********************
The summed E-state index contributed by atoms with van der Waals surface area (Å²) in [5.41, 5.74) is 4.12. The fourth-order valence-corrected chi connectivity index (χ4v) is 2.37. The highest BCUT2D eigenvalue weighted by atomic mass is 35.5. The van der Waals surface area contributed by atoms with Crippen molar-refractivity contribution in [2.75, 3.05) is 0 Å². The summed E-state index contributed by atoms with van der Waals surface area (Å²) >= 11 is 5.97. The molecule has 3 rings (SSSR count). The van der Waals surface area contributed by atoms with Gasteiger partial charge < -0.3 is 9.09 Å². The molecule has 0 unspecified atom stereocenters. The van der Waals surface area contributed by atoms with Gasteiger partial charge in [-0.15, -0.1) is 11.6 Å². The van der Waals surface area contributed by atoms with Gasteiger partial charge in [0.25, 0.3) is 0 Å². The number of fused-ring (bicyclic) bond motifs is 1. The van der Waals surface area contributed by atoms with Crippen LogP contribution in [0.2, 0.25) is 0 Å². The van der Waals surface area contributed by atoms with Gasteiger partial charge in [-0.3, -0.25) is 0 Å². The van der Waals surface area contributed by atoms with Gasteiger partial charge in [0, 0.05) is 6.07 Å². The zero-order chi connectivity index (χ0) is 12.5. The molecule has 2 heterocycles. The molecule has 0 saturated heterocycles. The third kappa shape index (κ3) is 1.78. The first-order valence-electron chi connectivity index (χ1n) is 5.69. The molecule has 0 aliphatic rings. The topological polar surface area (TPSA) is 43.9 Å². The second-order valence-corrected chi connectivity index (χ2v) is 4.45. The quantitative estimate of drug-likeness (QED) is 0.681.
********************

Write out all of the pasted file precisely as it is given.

The summed E-state index contributed by atoms with van der Waals surface area (Å²) in [5.41, 5.74) is 4.12. The fourth-order valence-corrected chi connectivity index (χ4v) is 2.37. The highest BCUT2D eigenvalue weighted by atomic mass is 35.5. The van der Waals surface area contributed by atoms with Crippen molar-refractivity contribution in [2.75, 3.05) is 0 Å². The summed E-state index contributed by atoms with van der Waals surface area (Å²) >= 11 is 5.97. The molecule has 3 rings (SSSR count). The van der Waals surface area contributed by atoms with Gasteiger partial charge < -0.3 is 9.09 Å². The molecule has 0 unspecified atom stereocenters. The van der Waals surface area contributed by atoms with Gasteiger partial charge in [-0.15, -0.1) is 11.6 Å². The van der Waals surface area contributed by atoms with Gasteiger partial charge in [0.25, 0.3) is 0 Å². The number of fused-ring (bicyclic) bond motifs is 1. The van der Waals surface area contributed by atoms with Crippen LogP contribution in [0.2, 0.25) is 0 Å². The van der Waals surface area contributed by atoms with Gasteiger partial charge in [-0.3, -0.25) is 0 Å². The van der Waals surface area contributed by atoms with Gasteiger partial charge in [0, 0.05) is 6.07 Å². The zero-order chi connectivity index (χ0) is 12.5. The molecule has 2 heterocycles. The molecule has 0 saturated heterocycles. The third kappa shape index (κ3) is 1.78. The first-order valence-electron chi connectivity index (χ1n) is 5.69. The molecule has 0 aliphatic rings. The topological polar surface area (TPSA) is 43.9 Å². The second-order valence-corrected chi connectivity index (χ2v) is 4.45. The quantitative estimate of drug-likeness (QED) is 0.681.